He then shows the pair the pictures with the voodoo coffins and names and outright accuses Winwood of being on Sposato's payroll and participating in Edmonds murder. Furious Winwood storms off with Kolchak badgering him to the stairway. Kolchak then tries to ditch Monique and heads out to Zachary's a nightclub where Sposato's girlfriend is singing in hopes the zombie will show up. It does killing a number of Sposato's men and breaking his back like the others. Carl shows up and begins snapping pictures soon followed by Monique who goes into complete shock from the carnage. Carl gently puts her in a cab bound for Brooklyn.

He then looks across the street and sees the zombie get on a city bus (yes you read that correctly.)   Kolchak gets his paper bag of zombie slaying gear and jumps on the back of the bus. The zombie soon gets off at an old wrecking yard: Moore Auto Graveyard.

Following it in Kolchak makes his way into the scrap yard amid stacks of rusting junk car, tripping over hubcaps and making a lot of noise at one point. Soon he finds it lying in the back of a wrecked hearse in a pile of cars. He onto the pile and warily takes a few pictures through the broken windows before climbing into the tight space in the back of the hearse and over the body to do the ritual to de-animate the corpse. He prepares by lighting a few candles, laying the sewing kit on zombie's chest, and begins to pour salt into the corpses mouth. He begins to shake and sweat as his nerves slowly begin cracking (one of the creepiest scenes IMHO in tv history) as he takes the needs and prepares to sew the mouth. As he's doing this Mamalois is working a ritual for the zombie to find and kill Kolchak. As he is about to pierce the lip with needle the zombie opens its eyes and looks about.
Carl's nerve shatters as Kolchak freaks out and runs. The zombie slides out of the hearse and swiftly pursues Kolchak over the car piles,  almost catching him. Kolchak manages to get the zombie to run into a looped cable from a crane, hanging itself in the air as he prepares three lit white candles on a hubcap beneath it. The corpse de-animates as the candles shake and blow out one by one. Carl's camera was smashed in the pursuit and he loses any evidence he might have had. Again.

"Item- Mamalois Edmonds was deported to her native country only one day after the events of the junkyard. Item- Captain Leo Winwood was relieved of duty for "reasons of health. '" Item- Francois Edmonds, the deceased, was buried a third time at public expense. A third time. However, this time rock salt was poured in his mouth, and his lips were sewn shut. City officials will deny this, but you can see it for yourself, if- if-you'd care to venture out to St. Lucy's Cemetery and exhume the corpse. Be my guest. If you've got the nerve."



Revenge Zombie
Hd: 3
Hp: 19
Ac: 12
Hit: +3
Save: 15
A corpse raised by a bokor or practitioner of voodoo magic for the purpose of taking violent revenge for some wrong, usually revenge for murder. The corpse is raised up with a ritual of awakening by the bokor and sent to kill those targeted, one victim at a time.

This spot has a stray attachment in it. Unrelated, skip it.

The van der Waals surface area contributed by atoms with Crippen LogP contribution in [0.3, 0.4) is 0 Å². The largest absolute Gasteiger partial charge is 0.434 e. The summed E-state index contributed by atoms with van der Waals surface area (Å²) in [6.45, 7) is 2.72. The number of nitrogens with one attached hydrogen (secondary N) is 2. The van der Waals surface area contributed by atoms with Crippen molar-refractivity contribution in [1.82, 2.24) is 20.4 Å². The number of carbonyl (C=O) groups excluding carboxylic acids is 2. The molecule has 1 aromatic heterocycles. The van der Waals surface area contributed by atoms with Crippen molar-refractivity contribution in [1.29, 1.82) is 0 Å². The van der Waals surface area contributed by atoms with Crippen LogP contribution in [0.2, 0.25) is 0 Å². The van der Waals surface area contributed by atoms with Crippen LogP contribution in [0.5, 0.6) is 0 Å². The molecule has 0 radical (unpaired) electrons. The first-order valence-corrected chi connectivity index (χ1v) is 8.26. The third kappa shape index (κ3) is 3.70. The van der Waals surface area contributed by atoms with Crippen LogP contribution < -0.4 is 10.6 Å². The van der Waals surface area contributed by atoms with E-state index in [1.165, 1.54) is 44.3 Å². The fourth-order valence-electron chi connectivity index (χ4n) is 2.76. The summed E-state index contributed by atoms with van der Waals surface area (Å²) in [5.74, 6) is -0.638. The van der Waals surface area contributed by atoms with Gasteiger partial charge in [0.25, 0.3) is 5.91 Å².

The revenge zombie is of course undead and has the standard zombie undead traits such as immunity to sleep and charm spells, etc. This type of zombie is as fast as a normal human being and moves at the standard human movement rate; they roll initiative normally. The revenge zombie takes half damage from piercing and blunt damage.

The revenge zombie's primary attack is to pummel with its fists for 1d6 damage. If the attack roll hits by 5 or more points the revenge zombie grabs its victim over its head instead of doing pummeling damage and begins to break the victim's back for an automatic 1d8 damage each round. The victim can try to escape the grip in the next round by making a Saving Throw with a -4 penalty due to the zombie's strength.

It must reast in a place of the dead such as mortuaries, graveyards, cemetaries, etc. The revenge zombie will go dormant until revived by the bokor controlling it. While dormant any hp damage done will be 'healed' after eight hours. Even if a revenge zombie is burned, dismembered, or even blown apart it can 'heal' if the remains are placed in a place of the dead. If the corpse is missing parts they can be replaced, stitched on the corpse from another corpse by the bokor. It continues to slowly rot as time passes. This will not affect its statistics, it only makes it look more horrific as it becomes mottled and bloated.

Once the ritual of awakening is started the zombie is animated and unerringly makes its way to the person it is aimed at. It will attack until it is destroyed or its target is dead. Once the target is killed it returns to its resting place to lie dormant and await the next ritual call.


But how did it get on the bus and how did no one on the bus notice?
That's always been a bit of fun fan speculation over the years. Were the seedier folks of Chicago that oblivious in 1974? Did they mind their own business that much?

My own theory is that Mamalois was watching over the zombie as it was animated. When Kolchak destroys it she was seen intensely concentrating and crying out in pain when it de-animated. Perhaps she must upkeep the ritual during the entire animation and she can cast other rituals through this contact such as a glamour to make it appear alive except by those she wished to see it, namely its victims and their allies. Perhaps she could slightly control the zombie's actions? Perhaps she had money in its pockets for bus fare? Ultimately it doesn't matter, just make something up. The unusual and absurd are normal in the Kolchak life.


https://www.youtube.com/watch?v=rL_zTT7mbmM&list=PLZs0gQed9tMSBS9DTLZCWyUnLZmOBR5Wm